AIDS

Remember Gilead, that wicked company that dared to cure hepatitis C and made a bunch of money doing so? If this doesn't ring a bell, go back a couple of decades. Perhaps you'll remember the company's anti-HIV drugs, you know, the ones that have essentially removed the term "AIDS" from the American vernacular (1) and are expected to completely end all new infections and deaths in Africa by 2030.

But despite four decades of research and one failed vaccine after another, AIDS has not been cured, only controlled. People who are HIV-positive must still take antiretroviral drugs for the rest of their lives to suppress the virus. But that could finally change. Gilead put a whole lot of that money...

Since the 1980s, great strides have been made in designing and producing new drugs to prevent and treat HIV-AIDS.  As a result, HIV infection has become a chronic disease that doesn't progress to life-stifling AIDS, at least in the developed world. Unfortunately, the same isn't necessarily true globally.  In parts of Africa, acquisition of HIV is still a massive problem. Women, in particular, are at high risk of acquiring the infection via sexual intercourse. Although condoms are the most effective non-pharmaceutical means of protection, their use is not under women's control. Prophylactic oral drugs and vaginal gels can also be effective — when used appropriately and consistently, but compliance is not always ideal. Thus, a means of intervention that doesn't require either daily...

Like an unlucky penny, Vladimir Putin keeps showing up in the American media. From allegations of election tampering to hacking emails, Mr. Putin chooses to stay relevant through notoriety. This has, bizarrely, earned him admirers all over the world.

For many reasons, this admiration is deeply misguided. Mr. Putin heads a kleptocracy and imprisons or murders political dissidents. And, as a shocking new essay in Foreign Policy explains, he fiddles while an HIV epidemic blazes through his country.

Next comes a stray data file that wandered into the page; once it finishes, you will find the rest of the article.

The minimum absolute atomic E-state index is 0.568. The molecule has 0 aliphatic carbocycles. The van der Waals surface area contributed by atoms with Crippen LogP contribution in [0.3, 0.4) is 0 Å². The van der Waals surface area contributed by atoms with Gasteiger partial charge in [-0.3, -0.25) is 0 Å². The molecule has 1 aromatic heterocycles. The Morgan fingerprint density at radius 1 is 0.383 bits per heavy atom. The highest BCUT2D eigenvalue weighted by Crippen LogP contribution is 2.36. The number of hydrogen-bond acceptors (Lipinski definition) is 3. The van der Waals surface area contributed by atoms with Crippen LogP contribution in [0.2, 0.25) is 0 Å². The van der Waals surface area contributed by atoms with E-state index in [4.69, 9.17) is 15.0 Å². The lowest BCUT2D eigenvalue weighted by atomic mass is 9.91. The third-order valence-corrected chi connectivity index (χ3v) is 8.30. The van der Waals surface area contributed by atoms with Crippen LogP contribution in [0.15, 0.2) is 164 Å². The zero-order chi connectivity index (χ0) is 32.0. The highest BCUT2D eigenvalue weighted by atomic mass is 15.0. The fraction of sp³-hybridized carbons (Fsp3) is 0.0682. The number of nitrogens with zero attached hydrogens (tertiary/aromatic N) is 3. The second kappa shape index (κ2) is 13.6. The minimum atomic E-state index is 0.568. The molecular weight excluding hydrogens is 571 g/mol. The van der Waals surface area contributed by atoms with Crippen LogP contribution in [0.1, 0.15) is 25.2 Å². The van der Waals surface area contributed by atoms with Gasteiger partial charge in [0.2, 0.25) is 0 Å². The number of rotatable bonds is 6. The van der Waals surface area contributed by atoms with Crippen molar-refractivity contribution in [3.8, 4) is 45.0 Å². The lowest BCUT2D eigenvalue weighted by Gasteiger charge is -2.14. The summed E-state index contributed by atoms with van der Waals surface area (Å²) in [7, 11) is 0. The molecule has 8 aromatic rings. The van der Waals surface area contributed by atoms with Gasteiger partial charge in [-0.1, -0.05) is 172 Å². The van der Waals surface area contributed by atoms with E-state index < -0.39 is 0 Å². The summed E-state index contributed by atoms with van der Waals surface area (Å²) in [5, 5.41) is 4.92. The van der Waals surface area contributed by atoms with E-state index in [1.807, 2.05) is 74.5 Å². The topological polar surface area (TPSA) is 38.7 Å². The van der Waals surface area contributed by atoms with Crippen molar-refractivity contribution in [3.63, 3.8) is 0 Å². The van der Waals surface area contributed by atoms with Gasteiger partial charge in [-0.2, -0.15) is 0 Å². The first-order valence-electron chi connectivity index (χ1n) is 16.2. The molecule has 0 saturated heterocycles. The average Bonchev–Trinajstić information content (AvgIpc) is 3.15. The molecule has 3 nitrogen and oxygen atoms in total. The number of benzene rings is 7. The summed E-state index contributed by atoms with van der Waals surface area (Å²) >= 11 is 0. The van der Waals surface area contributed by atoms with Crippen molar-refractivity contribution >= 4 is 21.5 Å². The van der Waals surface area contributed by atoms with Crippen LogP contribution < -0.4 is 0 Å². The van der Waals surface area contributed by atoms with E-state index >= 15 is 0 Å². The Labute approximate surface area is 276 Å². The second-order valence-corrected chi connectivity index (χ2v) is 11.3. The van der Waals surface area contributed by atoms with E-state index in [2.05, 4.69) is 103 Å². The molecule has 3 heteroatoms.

Today, there are an estimated 1.5 million people who have been diagnosed with HIV or AIDS in Russia, which has a population of...

hiv 2Acquired immune deficiency syndrome (AIDS) has been responsible for 35 million fatalities since it was first recognized in 1981.  The initial infection with human immunodeficiency virus (HIV) is considered an epidemic that ranks with the influenza pandemic of the early 1900s and the Bubonic plague of the 14th century with regard to the number of deaths each caused. Not one area of the globe has been spared HIV’s wrath and it has caused tremendous human suffering and considerable economic and political strain. For these reasons combating this disease is an international priority.

In 2014 the United Nations Programme...

HIV prevention via shutterstock HIV prevention via shutterstock

Truvada has repeatedly been shown to prevent sexual transmission of HIV from infected (mostly) men to their uninfected partners — both men and women — even when protection is not used. Depending on patient compliance, this protection can be as high as 100 percent. But, like most things, one size doesn’t fit all.

Data from a recent ...

Charlie Sheen via Shutterstock Charlie Sheen via Shutterstock

Charlie Sheen may be a bit wacky, but disclosing to the public his very real, and very serious diagnosis that he's HIV positive may have been the single biggest force in HIV awareness in over a decade. In fact, one could call it a sort of D-Day, or Disclosure Day, if you will, with regard to its magnitude.

In a quasi-experimental approach analyzing Bloomberg Terminal and Google trends,...

Screen Shot 2015-09-04 at 12.55.37 PMThirty years ago, if you were infected with HIV, you got AIDS. And then you died. Period.

Things have sure come a long way since then. First, AIDS cocktails became available in 1995 and the death rate from the infection dropped for the first time ever.

By the early 2000s, much better "AIDS cocktails" were approved, one after another, and the face of the disease no longer bore any resemblance to the nightmarish scene from just a few years before.

Some of the drugs there are more than 30 of them now were so good that by 2010, the predicted life...

hiv 2A recent study shows that early treatment for HIV results in a significant decrease in early illness and death.

"It's just more scientific evidence to back what we've been saying for a time now," said Dr. Anthony Fauci, director of the National Institute for Allergy and Infectious Diseases, part of the National Institutes of Health which funded the trial.

The study involved more than 4,600 HIV-infected men and women in 35 countries...

HIVstructure_Carlos_exeIn March, we wrote about Indiana Governor Pence and his decision to finally allow for a clean needle exchange to stem the outbreak of IV-drug-induced HIV in Scott County, IN. Federal law currently forbids funding needle-exchange programs, even though there is zero evidence that such harm-reduction tactics encourage the spread of drug abuse.

A recent New York Times...

HIVstructure_Carlos_exeThis week New York State Governor Andrew Cuomo announced an ambitious plan to significantly reduce the state s AIDS population. Several obstacles exist to achieving his goal of reducing the virus prevalence, but one many point out is the high number of people with an undiagnosed HIV infection. In New York State, some estimate that as many as 22,000 people are unknowingly infected with HIV. Nationally it is estimated that 20 percent of the infected population is unaware of their status....